Art. 87(1) EPC requires that the priority-claiming application is for the “same invention” as the priority application. The term “the same invention” means that the skilled person should be able to derive the subject matter of the claim of the priority-claiming European application directly and unambiguously, using common general knowledge, from the previous priority application as a whole. In other words, the specific combination of features in the claim must at least be implicitly disclosed in the previous application. 

In T0336/16, the EPO considered European patent EP1711677 owned by Edgetech I.G. Inc. 

The European patent claimed a method of applying a spacer to a glass sheet while forming an insulating glazing unit. The method comprised a number of steps A to E and stated that “the method is free of the step of manually handling the sealant-laden spacer body after step (C)”. The EPO found that the US provisional application did not explicitly indicate what happens after the sealant is applied at C, such that it was possible that the spacer might be manually loaded into another device (e.g. automated equipment). Furthermore, the EPO found that the only basis for such a feature (as indicated by the blue box in the diagram) was only disclosed in the earlier US application in combination with two other features (as indicated by the orange and green boxes). The two additional features were not included in the claimed invention of the European patent. The EPO considered these two features to be essential based on the disclosure of the US application and therefore, the skilled person would not be able to directly and unambiguously derive the claimed method from the content of the earlier US application.

As a result, the EPO found that the claimed invention was not the same invention as that of the US provisional application and therefore, the priority claim was invalid. Unfortunately, a public demonstration of a similar method took place at an industry trade show before the filing date of the European patent. As the priority claim of the European patent was considered invalid, the public demonstration became prior art for the purpose of novelty and inventive step against the European patent, and the EPO considered the claimed method to lack novelty. The EPO revoked the patent.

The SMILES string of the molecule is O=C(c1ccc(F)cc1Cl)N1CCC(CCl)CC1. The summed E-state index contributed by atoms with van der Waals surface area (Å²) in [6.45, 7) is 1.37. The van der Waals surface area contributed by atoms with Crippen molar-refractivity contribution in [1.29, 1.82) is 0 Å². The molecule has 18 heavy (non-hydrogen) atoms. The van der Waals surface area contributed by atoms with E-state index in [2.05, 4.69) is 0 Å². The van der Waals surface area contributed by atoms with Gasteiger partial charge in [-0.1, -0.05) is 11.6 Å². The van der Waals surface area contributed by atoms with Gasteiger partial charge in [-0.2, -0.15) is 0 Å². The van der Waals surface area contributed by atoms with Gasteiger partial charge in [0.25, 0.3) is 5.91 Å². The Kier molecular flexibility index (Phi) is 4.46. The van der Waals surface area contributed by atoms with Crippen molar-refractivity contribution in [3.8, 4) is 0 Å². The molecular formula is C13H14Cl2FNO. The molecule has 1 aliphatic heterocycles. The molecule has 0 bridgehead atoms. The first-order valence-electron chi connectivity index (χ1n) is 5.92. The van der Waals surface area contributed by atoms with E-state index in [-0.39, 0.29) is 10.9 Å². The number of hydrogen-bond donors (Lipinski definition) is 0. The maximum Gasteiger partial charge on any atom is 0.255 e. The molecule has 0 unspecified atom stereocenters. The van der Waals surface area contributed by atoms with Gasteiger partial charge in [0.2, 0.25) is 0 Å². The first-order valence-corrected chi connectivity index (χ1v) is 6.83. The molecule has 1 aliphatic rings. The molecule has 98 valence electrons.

3. “During a period of twelve months from the date of filing of the first application”

The term “first application” in Art. 87(1) EPC means the application which discloses for the first time any or all of the subject matter of the European application. The filing date of the “first application” must be claimed as a priority. If it is found that the subject matter of the European application was disclosed in an even earlier application filed by the same applicant or his successor in title, the priority claim is invalid.

In T1662/14, the EPO maintained a decision to revoke European patent EP1610681 (EP2 in the diagram below). In this case:

All of the patent applications in the diagram above were filed by the same applicant or their successor in title. The content of EP2 was identical to, but did not claim priority from, US1. EP1 has a priority date before the filing date of EP2, but was published after EP2 was filed. Therefore, EP1 is prior art against EP2 for the purpose of novelty only if the priority date of EP1 was itself valid. However, there was subject matter common to US1 and US2. It was argued that US2 was therefore not the first filing for the common material. Accordingly, EP1 could not validly claim priority from US2 for any material that was also in US1. 

It was found that US2 was the first application which disclosed a particular system and with respect to this system, the priority claim for EP1 was valid. As a result, EP1 could be used to determine the novelty of the patent in suit (EP2). Unfortunately, this meant that the claimed invention of EP2 was considered to lack novelty.

If you have any questions, or believe your patent portfolio may be affected by the issues described above, please contact us for confidential advice.